IH News Global Health Weekly News Round-Up

  • First UN International Day of fistula marked in Ghana to ensure that victims were treated and re-integrated into society in Ghana.

Politics and Policies:

  • The government of Mauritius is preparing to enforce new laws for more graphic warnings on cigarette packs.
  • Voters in Portland have defeated measures to add fluoride to water supply.
  • The Texas House passed a measure that would prevent the state from expanding its Medicaid program.
  • Abortion Law (procedure at the 12th week of pregnancy) in Arkansas is temporarily blocked by a federal judge.


  • The World Bank has announced $1 billion in a proposed new funding to help countries in the Africa’s Great Lakes Region to provide better health and education services besides targeting energy, roads, agriculture, cross-border trade and jobs.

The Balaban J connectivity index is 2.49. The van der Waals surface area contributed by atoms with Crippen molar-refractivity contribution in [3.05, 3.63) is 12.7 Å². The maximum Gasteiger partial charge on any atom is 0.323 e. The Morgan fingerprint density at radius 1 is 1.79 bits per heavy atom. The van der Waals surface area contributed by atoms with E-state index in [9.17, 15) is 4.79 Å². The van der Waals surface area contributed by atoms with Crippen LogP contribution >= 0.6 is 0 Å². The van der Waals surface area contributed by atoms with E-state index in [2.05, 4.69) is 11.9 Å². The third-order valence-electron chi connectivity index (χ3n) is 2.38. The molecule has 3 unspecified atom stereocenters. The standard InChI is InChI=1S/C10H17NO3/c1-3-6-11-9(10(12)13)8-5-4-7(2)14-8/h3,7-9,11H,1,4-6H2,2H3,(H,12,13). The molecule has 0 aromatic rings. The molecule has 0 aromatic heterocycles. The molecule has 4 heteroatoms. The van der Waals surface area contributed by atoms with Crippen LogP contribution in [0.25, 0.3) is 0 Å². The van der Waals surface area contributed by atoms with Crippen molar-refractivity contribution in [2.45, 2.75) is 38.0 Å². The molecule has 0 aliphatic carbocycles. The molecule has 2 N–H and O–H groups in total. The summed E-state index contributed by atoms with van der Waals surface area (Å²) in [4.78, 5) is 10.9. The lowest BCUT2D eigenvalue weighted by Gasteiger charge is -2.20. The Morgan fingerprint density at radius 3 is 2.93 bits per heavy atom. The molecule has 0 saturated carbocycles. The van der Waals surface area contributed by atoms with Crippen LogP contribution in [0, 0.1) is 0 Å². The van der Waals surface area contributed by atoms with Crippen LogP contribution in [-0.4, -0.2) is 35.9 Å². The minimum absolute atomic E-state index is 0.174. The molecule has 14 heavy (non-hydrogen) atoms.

• United Nations Family Planning Innovation to launch two new initiatives that will increase access to family planning and improve maternal health in the world’s most marginalized areas.
  • The Business of a Better World (BSR) has launched an online platform to create culturally accurate training materials on women’s health in developing countries.
  • GlaxoSmithKline (GSK) has announced its contribution of $750,000 to the One Million Community Health Workers Campaign in sub-Sahara Africa.
  • Power to childcare centers ban unvaccinated children in Queensland.
  • An independent organization, Save the Children has received a contribution of $500,000 to support its ongoing flood relief efforts in Mozambique.
  • An emergency preparedness ad response center is being launched by the experts from the United Nations International Atomic Energy Agency (IAEA) in Fukushima, Japan.
  • United Nations refugee agency is working to help to contain cholera epidemic in Niger by implementing emergency sanitation and prevention measures.
  • UNICEF is working to prevent further spread of measles in the Central African Republic.